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Must I accept reinstatement if my fixed term contract is termianted early?

Must I accept reinstatement if my fixed term contract is termianted early?


I had a 2yr fixed term contract of employment. My employer terminated this agreement 20months into the contract. So I have 4 months remaining. In my appeal against the wrongful/unfair dismissal (did not follow statutory dismissal procedures)I ask that they pay me until the end of my contract. 10 days later the appeal manager has agreed I was unreasonably dismissed and everything about the process was wrong.

I believe they are on Monday going to say I can be reinstated. My question is must I accept? They caused me a lot of stress/anexiety for months, I no longer have faith in the employer.

I believe that because they dismissed me and terminated by contract early they should have to make good on the contract with out be having to be reinstated.

Advice very much appreciated. Any other information you require please ask.

Thank you.


4/25/2009 4:30:49 PM

addtional info

in my appeal letter, i did not request reinstatement, i requested that they pay me until the end of my contract. Therefore, leave me in the same financial position as I would of been under the contract had it not been wrongfully terminated earlier. No more, no less.


4/25/2009 5:55:21 PM

I'm afraid that the fixed term contract is a bit of a red herring here. You are in exactly the same position as any other employee who has appealed against a dismissal and won - you are entitled to be reinstated and your lost wages paid to you, and nothing more. If you refuse to accept this then your only option is to resign and take the risk of a constructive unfair dismissal. But if you do this and it goes to tribunal, the burden of proof that you had no possible other choice than to resign will be down to you - the employer does not have to prove anything, since "the system" has worked in that you appealed, the appeal was upheld and you have been given your job back. If you decide to go down this (not to be recommended) route, then your claim would be exceptionally limited by the fixed term nature of your contract in that your future potential losses are not significant, so you are unlikely to get much interest from a solicitor and will likely have to do this on your own. Possibly the employer would settle rather than face the cost of the tribunal, which could be significant on legal fees alone. But possibly they may not. It isn't ever a route that I would recommend, and certainly not without legal advice - but in this case I can't say that the potential expense of that advice would be worth it, even if you won.

For what it's worth, I'd say that if you need the money, I'd recommend going back for the remaining 4 months, rather than take the risk. But that's down to your decision.


4/25/2009 9:19:03 PM


thanks for clariying the situation. It is what I expected. I am amazed though, that an employer can drag you through this unpleasent process and then suddenly realize during the appeal process that in fact they had no right and did wrongfully dismiss you....then simply say come back to work...and if they do that, there is little choice for you in the matter (except constructive dismal, which no one seems to recommend).

I was planing to sue for wrongful dismissal on the grounds of breach of contract (early termination of the fixed term agreement) through a county court....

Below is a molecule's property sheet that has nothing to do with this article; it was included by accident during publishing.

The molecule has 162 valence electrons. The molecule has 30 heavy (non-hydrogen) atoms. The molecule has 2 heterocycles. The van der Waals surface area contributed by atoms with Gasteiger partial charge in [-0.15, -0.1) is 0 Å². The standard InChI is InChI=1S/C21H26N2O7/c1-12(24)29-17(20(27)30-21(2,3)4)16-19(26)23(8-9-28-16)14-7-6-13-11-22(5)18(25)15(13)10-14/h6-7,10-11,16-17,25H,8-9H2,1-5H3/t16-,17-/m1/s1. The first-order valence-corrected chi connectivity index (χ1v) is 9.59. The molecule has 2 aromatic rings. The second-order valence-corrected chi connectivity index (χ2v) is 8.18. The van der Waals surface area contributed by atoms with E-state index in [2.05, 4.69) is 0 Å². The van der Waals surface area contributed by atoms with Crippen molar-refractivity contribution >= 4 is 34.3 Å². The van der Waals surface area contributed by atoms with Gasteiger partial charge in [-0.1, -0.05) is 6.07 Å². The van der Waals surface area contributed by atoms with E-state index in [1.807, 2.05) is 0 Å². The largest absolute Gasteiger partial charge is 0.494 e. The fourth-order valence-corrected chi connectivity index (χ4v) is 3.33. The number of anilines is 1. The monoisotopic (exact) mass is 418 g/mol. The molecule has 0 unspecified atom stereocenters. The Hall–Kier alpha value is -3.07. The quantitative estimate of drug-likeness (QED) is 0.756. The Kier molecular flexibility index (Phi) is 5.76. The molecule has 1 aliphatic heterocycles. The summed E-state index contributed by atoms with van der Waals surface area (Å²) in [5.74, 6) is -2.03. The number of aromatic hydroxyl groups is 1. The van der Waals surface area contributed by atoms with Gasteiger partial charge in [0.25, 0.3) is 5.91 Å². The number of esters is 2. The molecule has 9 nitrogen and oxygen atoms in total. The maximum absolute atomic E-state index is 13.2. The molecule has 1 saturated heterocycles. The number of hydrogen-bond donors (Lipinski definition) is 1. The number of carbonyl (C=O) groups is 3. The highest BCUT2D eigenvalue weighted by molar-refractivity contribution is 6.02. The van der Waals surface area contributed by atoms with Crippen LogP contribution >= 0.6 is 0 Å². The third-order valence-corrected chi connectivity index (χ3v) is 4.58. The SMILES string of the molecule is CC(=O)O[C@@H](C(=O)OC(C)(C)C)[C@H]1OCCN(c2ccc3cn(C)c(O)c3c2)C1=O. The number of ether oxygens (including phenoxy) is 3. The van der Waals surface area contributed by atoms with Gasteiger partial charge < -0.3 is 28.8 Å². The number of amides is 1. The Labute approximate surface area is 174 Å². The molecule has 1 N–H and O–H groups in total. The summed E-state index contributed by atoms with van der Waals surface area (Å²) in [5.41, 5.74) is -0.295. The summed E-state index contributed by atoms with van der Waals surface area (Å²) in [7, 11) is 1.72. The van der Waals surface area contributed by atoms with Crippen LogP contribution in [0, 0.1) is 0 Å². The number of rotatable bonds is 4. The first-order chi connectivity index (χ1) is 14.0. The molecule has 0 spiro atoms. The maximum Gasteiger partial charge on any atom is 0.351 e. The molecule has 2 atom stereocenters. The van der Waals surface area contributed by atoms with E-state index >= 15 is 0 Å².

The system is definately unjust here...I will think over my options.

Thanks again and for your quick reply.


4/25/2009 9:38:09 PM

sorry one last question

Would the fact they wrongfully dismissed me and that the process took over 3 months and during this time my training was cancelled and i was banned from attending complusory away days etc...there explanation was that HR did not want to spend money training someone who would be leaving soon. (i have all this in emails).

Would this be grounds for constructive dismissal? (i understand you dont recommend this route)... i.e. how can i possibly go back to work for an employer who dismissed me and carried out the above.

thank you.


4/25/2009 9:54:50 PM

I totally understand how you feel, but I still couldn't recommend it. If you turn the situation around, and think about if they had had grounds to dismiss, these reactions would have been justified - and until you won your appeal, that was the situation, like it or not. It certainly doesn't make a case for you.

Constructive dismissal is something that I would never recommend - most cases loose, and that is after the sifting process that gets many claims out of the way before tribunal. And the fact is that although most people fail to understand this, the purpose of employment law is to keep people in jobs (not that it does a great job of that) and tribunals are part of that process. They are also subject to many external drivers which are not the subject of law. Right at the moment, for example, my colleagues and I are noticing a greater reluctance to "reward" people for resigning, even in circumstances much more dire than yours, because they are mindful that in an economic downturn, a job is better than no job. Obviously it is hard to pin down this sort of sea change, but quite a few of my colleagues spend more time in tribunals than the average tribunal panel member - so I'd take their word for it!

If they offer reinstatement rather than paying you off, there's nothing to say that you have to work very hard! And at least it is a breathing space with income to secure another job with a clear record, so you could look at it in a totally utilitarian way. Four months isn't very long, and I assume that you will have some holiday entitlement to shorten it a bit more. It could be a lot worse. You could be stuck there for ever!

PS - I hate to bring this up, but I suppose I had better. If you have been out of work and claiming benefits, you must inform them if you are reinstated as they will want to claim back the benefits payments from the repaid salaries. If you don't, this is benefit fraud, and you could land deeply in it if they find out - which they often do, especially if you had to claim again in four months, when all your employment records would be checked again. This is NOT the case if you are not reinstated but made a compromise agreement, although, depending on how much it is, you may have to declare it. I'm not up to date on the benefits regulations, but I am certain about the the first bit - it is also true of tribunal awards.


4/25/2009 10:22:59 PM

thank you